If the men are convicted, the lawyers want the details of how the defendants were treated to argue that the United States has lost the moral authority to execute men it has tortured.
The fight over access to evidence and witnesses from the black sites is one of the factors that has slowed progress in the cases. In the process, it has illustrated how fundamental legal issues about the rights of Guantánamo defendants remain unresolved — and how the passage of time is altering how some of them are handled.
The conflict is not limited to the death penalty cases, as Mr. Khan’s proceedings show.
The topic of his torture was strictly taboo on Feb. 29, 2012, when he made his first court appearance since disappearing from his native Pakistan in 2003 at age 23. At that first hearing, Mr. Khan, who lived in suburban Baltimore for seven years and graduated from high school there in 1999, admitted to volunteering to work for Al Qaeda after Sept. 11 and plotting with Khalid Shaikh Mohammed, the accused architect of the attacks.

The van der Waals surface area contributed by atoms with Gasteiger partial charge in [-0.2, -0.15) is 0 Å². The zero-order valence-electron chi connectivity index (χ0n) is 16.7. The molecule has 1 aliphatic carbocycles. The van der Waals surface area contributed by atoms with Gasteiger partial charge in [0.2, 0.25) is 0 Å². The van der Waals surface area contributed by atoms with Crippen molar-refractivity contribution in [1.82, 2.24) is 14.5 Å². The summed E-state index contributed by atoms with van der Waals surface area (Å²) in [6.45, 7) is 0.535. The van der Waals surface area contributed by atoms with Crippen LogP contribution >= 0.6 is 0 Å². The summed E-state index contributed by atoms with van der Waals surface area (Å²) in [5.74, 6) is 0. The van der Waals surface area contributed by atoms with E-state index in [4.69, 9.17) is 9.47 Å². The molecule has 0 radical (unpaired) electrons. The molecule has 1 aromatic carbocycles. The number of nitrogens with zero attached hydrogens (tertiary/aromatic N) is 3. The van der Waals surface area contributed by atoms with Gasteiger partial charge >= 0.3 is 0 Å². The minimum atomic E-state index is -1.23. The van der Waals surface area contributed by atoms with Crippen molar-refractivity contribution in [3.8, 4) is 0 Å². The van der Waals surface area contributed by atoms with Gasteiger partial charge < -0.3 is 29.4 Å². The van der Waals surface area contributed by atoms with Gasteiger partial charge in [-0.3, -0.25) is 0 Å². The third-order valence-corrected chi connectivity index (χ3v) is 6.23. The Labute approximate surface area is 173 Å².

But in the intervening years, the Obama administration declassified details of what Mr. Khan said the C.I.A. did to him. By his account, he was beaten, hung naked from a wooden beam for three days with no food, kept for months in darkness, and submerged, shackled and hooded, into a tub of ice and water.
Additional details of his treatment were revealed in the partly declassified introduction to a Senate study of the George W. Bush administration’s black site program. In his second year of C.I.A. detention, according to a cable cited in the study, the agency “infused” a purée of pasta, sauce, nuts, raisins and hummus up Mr. Khan’s rectum, because he went on a hunger strike.
The C.I.A. calls this “rectal feeding.” Defense lawyers call it rape.
Mr. Khan’s lawyers now want to call witnesses and gather evidence to show his sentencing jury what happened to him.
Yup, we ass rape people.
Explain the difference between us and the Nazis again.